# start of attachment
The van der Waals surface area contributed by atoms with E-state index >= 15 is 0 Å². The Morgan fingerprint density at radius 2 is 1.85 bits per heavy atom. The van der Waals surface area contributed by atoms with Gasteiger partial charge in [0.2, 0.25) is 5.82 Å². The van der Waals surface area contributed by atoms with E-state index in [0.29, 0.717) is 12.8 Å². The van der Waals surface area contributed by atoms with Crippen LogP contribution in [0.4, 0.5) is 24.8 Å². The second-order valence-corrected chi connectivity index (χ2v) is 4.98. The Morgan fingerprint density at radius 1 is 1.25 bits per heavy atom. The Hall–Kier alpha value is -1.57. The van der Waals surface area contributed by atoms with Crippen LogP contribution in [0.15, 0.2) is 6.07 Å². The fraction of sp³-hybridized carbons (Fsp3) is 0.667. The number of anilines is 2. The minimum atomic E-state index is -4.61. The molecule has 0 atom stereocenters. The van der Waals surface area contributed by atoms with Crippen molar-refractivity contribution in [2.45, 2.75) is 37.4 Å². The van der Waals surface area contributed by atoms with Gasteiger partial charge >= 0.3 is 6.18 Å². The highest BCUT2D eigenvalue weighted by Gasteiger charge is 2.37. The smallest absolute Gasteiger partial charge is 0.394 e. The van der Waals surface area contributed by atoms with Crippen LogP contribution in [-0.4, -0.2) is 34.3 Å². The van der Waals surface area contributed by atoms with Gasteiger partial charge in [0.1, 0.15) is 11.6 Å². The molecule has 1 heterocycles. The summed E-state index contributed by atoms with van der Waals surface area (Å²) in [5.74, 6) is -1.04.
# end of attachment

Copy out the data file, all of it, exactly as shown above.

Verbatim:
The van der Waals surface area contributed by atoms with E-state index >= 15 is 0 Å². The Morgan fingerprint density at radius 2 is 1.85 bits per heavy atom. The van der Waals surface area contributed by atoms with Gasteiger partial charge in [0.2, 0.25) is 5.82 Å². The van der Waals surface area contributed by atoms with E-state index in [0.29, 0.717) is 12.8 Å². The van der Waals surface area contributed by atoms with Crippen LogP contribution in [0.4, 0.5) is 24.8 Å². The second-order valence-corrected chi connectivity index (χ2v) is 4.98. The Morgan fingerprint density at radius 1 is 1.25 bits per heavy atom. The Hall–Kier alpha value is -1.57. The van der Waals surface area contributed by atoms with Crippen LogP contribution in [0.15, 0.2) is 6.07 Å². The fraction of sp³-hybridized carbons (Fsp3) is 0.667. The number of anilines is 2. The minimum atomic E-state index is -4.61. The molecule has 0 atom stereocenters. The van der Waals surface area contributed by atoms with Crippen molar-refractivity contribution in [2.45, 2.75) is 37.4 Å². The van der Waals surface area contributed by atoms with Gasteiger partial charge >= 0.3 is 6.18 Å². The highest BCUT2D eigenvalue weighted by Gasteiger charge is 2.37. The smallest absolute Gasteiger partial charge is 0.394 e. The van der Waals surface area contributed by atoms with Crippen LogP contribution in [-0.4, -0.2) is 34.3 Å². The van der Waals surface area contributed by atoms with Gasteiger partial charge in [0.1, 0.15) is 11.6 Å². The molecule has 1 heterocycles. The summed E-state index contributed by atoms with van der Waals surface area (Å²) in [5.74, 6) is -1.04.